been making their way here since at least the 4th century.

The traditional tomb is now underneath a towering rotunda,
cocooned in a small chapel called the Edicule, which
according to tradition shelters the remains of the
1st-century burial cave the Bible says belonged to a
prominent Jew — and a secret disciple of Jesus
— who offered it to Christ.

Today, the site thrums with piety, but history knows it is
soaked in blood. There have been at least four Christian
chapels erected over the site. The first was by Emperor
Constantine in the 4th century, who swept aside a pagan
temple Hadrian built to the goddess Aphrodite —
perhaps a move by Rome to deny early Christians a place of
pilgrimage. The Holy Sepulchre was saved by the Muslim
conqueror Omar in 638; destroyed by the Egyptian Caliph
al-Hakim in 1009; rebuilt by the Crusaders who themselves
slaughtered half the city; protected again by the Muslim
conqueror Saladin and laid waste again by the fearsome
Khwarezmian Turks, whose horsemen rode into the church and
lopped off the heads of praying monks.

The last chapel was built by the Greeks, after a
tremendous fire, in 1810.

Today, a cage of iron girders, erected as a temporary
emergency fix by the British governor in 1947, no longer
can sustain the bulging edifice.

‘It is past time’

The Rev. Jerome Murphy-O’Connor, in his respected
Oxford archaeological guide to the Holy Land, saw the
Church of the Holy Sepulchre as a very human collision of
the sacred and profane.

“One looks for luminous light, but it is dark and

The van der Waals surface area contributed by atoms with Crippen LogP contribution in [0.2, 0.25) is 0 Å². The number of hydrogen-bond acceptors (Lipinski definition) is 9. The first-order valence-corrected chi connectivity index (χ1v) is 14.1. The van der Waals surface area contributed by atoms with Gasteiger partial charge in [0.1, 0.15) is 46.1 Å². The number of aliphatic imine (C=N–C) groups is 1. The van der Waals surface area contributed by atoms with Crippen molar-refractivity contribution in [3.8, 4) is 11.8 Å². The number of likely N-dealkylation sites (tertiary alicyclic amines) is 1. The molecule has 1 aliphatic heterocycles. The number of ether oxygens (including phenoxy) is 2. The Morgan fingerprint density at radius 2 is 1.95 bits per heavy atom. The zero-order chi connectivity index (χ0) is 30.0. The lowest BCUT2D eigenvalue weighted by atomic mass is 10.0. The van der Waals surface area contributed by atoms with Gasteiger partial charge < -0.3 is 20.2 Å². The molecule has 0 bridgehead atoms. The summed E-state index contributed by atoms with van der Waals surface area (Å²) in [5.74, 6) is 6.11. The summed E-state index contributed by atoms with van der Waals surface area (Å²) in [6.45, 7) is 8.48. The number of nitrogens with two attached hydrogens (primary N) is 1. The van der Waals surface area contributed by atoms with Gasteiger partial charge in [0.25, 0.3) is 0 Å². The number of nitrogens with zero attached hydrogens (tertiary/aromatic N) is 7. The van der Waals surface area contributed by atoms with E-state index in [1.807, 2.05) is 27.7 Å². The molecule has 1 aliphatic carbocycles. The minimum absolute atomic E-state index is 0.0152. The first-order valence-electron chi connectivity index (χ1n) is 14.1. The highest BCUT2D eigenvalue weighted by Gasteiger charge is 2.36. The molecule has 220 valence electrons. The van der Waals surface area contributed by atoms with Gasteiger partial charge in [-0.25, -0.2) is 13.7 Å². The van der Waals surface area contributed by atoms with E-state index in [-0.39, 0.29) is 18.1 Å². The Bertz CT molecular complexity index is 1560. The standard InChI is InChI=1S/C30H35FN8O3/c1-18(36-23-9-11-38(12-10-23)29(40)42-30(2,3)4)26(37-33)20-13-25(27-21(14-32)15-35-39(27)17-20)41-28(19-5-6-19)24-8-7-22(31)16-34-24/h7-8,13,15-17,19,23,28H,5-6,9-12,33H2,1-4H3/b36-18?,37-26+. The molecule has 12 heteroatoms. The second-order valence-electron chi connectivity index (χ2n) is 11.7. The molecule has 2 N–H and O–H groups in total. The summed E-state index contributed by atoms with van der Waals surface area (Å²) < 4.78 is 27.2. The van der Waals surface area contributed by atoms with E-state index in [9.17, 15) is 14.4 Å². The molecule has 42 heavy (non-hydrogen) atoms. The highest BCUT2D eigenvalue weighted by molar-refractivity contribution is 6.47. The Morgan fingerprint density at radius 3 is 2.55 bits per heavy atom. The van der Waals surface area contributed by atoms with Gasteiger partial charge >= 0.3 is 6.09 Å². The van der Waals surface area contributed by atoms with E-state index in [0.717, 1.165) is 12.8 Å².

cramped,” he wrote. “One hopes for peace, but
the ear is assailed by a cacophony of warring
chants.”

The priest-archaeologist asked: “Is this the place
where Christ died and was buried? Yes, very
probably.”

It has taken years to get the Christian communities that
worship at the Holy Sepulchre to agree to the restoration
project.

The religious orders that have rights at the Holy
Sepulchre — Greek Orthodox, Latin Catholics and
Armenian Orthodox, alongside Syrians, Copts and Ethiopians
— are notorious squabblers, each fiercely asserting
its rights under an Ottoman-era “status quo”
agreement to worship at this altar at that hour on this or
that holy day.

It took a poke from the pope and a nod from the head of
the Eastern Orthodox Church to get the project rolling
— plus a commitment by King Abdullah II of Jordan, a
Muslim who has rights as a protector of holy sites in
Jerusalem, to foot most of the $3.4 million bill.

“The work will finally begin, and it is past
time,” said the Rev. Peter Vasko, president of the
Franciscan Foundation for the Holy Land.

“The place is falling apart,” he said.

Vasko recalled the first time he prayed over the covered
tomb as a young priest and trembled with the realization,
“I am not worthy.”

“This is the real thing,” Vasko said.
“It is not a holy place. It is the holy
place.”

When the restoration is complete, the British iron girders
will be gone, the columns straightened, the tomb bolted,
and the limestone and marble scrubbed clean and glowing
again in colors pink, yellow, white, black and green.

Asked how long the repairs should last, one of the Greek
conservationists guessed “a thousand years.”

Then, shrugging, “Maybe forever,” he said.

“Hard to tell.”